I started working on my own when I was 14 and learned a lot since then. Made many mistakes, had doubts, got frustrated, was happy, did party, was sad, angry, disillusioned. The awesome Steve Blank video series helped me to sort my vision and myself. I didn't write for you, I did it for me... and you
Steve Blank - The Waterfall Model
A startup has to act quickly and adapt the development of the soft- and hardware to the market. Here, try and fail or succeed are very important. The waterfall method can only work if you don’t launch a completely new product and if it is based on a lot of experience and on customers that you know very well.
First of all, we need to understand what the so-called waterfall method is about. Basically, it is a process that is planned AND executed step by step. The first step is market analysis in which you decide what market requirements the product has to meet. Once you come to a decision, the product will be divided into individual features by the engineering team in order to design and/or implement it. This could be program code as well as hardware or something else. Once the product is finished, it will be thoroughly tested and diligently maintained in the following process.
The world is so simple, you just use the waterfall method, go through the steps, set up the sales department and everyone is happy...Unfortunately, this mindset existed (and still exists in many large companies) for the last 40 years. Certainly, this might work in principle in a large company. For example, in the auto industry, you know your customers well and you simply develop products following this principle. If you take a look at the switch to electric cars, you very quickly notice the fatal mistake. Simply equipping an already established car with a large battery and replacing the combustion engine with a dynamo just doesn’t work. TESLA shows all the large companies how to do it and, to this day, only BMW learned from it and set up a completely independent department from which the i3 and the i8 resulted.
Back to our startup. We develop a multilingual video platform. Sure, we know very well what customers want when it comes to the topic of (online)video. After all, there are pioneers such as YouTube or Vimeo. But what about multilingualism, translations, voice over, how to distribute it, how to be found on Google, where exactly do our customers need the videos, on which devices are they watched...and these are only some of the questions we have to deal with every day. How are we supposed to know all this right from the start? How are we supposed to develop a product for which we don’t know the specific customers needs. We know that WE need such a solution and thus we can get started. However, we are only one aspect, one user, for this solution. But we are only successful when our product will be accepted in the market and THAT only happens when we meet the needs of our customers.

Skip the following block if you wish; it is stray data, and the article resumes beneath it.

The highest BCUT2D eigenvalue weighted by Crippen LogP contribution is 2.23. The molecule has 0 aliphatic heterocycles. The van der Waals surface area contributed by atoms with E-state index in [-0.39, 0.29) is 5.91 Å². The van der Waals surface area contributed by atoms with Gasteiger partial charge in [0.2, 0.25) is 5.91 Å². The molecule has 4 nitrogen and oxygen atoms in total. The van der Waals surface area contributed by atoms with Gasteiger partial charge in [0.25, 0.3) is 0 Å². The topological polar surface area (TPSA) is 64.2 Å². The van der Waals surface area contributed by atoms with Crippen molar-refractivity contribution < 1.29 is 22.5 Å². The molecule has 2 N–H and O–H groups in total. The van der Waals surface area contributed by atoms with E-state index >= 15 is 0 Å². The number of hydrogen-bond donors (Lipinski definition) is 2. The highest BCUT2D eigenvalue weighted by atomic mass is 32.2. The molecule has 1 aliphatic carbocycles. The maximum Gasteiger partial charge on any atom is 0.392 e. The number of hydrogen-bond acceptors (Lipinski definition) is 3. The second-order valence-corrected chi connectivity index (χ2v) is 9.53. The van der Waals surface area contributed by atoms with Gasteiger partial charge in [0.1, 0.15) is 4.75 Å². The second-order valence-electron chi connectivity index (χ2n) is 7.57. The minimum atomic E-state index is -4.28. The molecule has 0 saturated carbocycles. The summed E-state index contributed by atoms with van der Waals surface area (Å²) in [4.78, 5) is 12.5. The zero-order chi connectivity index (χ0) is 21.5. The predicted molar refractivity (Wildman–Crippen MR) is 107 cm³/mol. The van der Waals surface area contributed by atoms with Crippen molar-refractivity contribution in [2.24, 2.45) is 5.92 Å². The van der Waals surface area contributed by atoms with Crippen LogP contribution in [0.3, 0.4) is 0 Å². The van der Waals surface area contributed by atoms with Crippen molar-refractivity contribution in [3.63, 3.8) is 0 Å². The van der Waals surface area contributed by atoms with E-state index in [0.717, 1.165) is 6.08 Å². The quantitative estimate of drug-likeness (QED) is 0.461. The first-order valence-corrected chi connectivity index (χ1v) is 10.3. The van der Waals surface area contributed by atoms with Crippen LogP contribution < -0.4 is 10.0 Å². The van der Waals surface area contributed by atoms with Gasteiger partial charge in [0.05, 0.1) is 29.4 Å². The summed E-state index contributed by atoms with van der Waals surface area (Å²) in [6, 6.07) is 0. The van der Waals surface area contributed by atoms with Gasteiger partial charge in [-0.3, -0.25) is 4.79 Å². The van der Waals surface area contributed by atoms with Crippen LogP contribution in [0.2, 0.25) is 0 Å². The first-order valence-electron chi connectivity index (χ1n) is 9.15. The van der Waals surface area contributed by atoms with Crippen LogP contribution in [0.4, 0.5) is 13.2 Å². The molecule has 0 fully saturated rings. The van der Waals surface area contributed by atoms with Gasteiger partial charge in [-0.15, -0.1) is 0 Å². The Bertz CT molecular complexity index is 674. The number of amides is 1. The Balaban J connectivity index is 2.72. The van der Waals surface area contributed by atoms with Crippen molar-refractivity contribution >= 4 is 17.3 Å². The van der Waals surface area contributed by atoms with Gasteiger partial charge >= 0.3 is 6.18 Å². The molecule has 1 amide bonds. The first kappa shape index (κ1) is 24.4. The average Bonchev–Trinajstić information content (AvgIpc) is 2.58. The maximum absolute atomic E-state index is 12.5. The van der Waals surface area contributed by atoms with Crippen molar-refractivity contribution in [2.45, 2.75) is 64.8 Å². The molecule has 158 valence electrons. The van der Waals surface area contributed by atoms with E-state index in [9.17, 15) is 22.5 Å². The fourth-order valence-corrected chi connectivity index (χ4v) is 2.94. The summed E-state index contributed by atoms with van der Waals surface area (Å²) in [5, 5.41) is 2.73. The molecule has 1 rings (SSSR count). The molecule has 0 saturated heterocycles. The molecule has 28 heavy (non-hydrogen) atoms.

A startup almost always starts with the vision of an individual who then gets other people interested and with whom he can start something. However, the vision is not often that what meets the need of the customer. Development almost always takes place equally. First of all, you implement as many features as possible for version 1.0. However, it’s then all the more disappointing because 85-90% of all the features are unused or unwanted by the customers.
The bottom line is that the waterfall method is rather daily business for large companies, but it is the wrong approach for startups.
This article is written by our CEO, Bernd Korz. With his experience as an entrepreneur, he shares his vision about the lessons provided by Steve Blank. Join us every week for a new article on Steve Blank’s lectures.
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